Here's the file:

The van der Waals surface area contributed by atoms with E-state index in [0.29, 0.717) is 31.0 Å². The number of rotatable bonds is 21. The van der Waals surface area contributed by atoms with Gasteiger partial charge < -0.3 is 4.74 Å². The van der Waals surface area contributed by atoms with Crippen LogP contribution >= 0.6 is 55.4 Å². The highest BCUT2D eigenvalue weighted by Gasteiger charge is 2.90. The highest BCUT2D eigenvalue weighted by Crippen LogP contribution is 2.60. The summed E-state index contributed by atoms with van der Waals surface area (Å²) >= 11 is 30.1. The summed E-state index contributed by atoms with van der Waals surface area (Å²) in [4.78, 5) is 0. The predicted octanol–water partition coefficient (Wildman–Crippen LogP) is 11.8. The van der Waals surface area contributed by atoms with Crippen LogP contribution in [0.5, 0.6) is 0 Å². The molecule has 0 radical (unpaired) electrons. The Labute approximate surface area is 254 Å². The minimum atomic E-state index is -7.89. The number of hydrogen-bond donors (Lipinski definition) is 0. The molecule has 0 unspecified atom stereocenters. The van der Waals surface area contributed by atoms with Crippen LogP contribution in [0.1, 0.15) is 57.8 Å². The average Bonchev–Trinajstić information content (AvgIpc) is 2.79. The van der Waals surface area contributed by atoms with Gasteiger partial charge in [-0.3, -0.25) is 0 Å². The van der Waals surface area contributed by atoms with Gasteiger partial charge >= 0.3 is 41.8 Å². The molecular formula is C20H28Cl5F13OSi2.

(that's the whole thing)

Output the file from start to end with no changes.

The van der Waals surface area contributed by atoms with E-state index in [0.29, 0.717) is 31.0 Å². The number of rotatable bonds is 21. The van der Waals surface area contributed by atoms with Gasteiger partial charge < -0.3 is 4.74 Å². The van der Waals surface area contributed by atoms with Crippen LogP contribution >= 0.6 is 55.4 Å². The highest BCUT2D eigenvalue weighted by Gasteiger charge is 2.90. The highest BCUT2D eigenvalue weighted by Crippen LogP contribution is 2.60. The summed E-state index contributed by atoms with van der Waals surface area (Å²) >= 11 is 30.1. The summed E-state index contributed by atoms with van der Waals surface area (Å²) in [4.78, 5) is 0. The predicted octanol–water partition coefficient (Wildman–Crippen LogP) is 11.8. The van der Waals surface area contributed by atoms with Crippen LogP contribution in [0.5, 0.6) is 0 Å². The molecule has 0 radical (unpaired) electrons. The Labute approximate surface area is 254 Å². The minimum atomic E-state index is -7.89. The number of hydrogen-bond donors (Lipinski definition) is 0. The molecule has 0 unspecified atom stereocenters. The van der Waals surface area contributed by atoms with Crippen LogP contribution in [0.1, 0.15) is 57.8 Å². The average Bonchev–Trinajstić information content (AvgIpc) is 2.79. The van der Waals surface area contributed by atoms with Gasteiger partial charge in [-0.3, -0.25) is 0 Å². The van der Waals surface area contributed by atoms with Gasteiger partial charge >= 0.3 is 41.8 Å². The molecular formula is C20H28Cl5F13OSi2.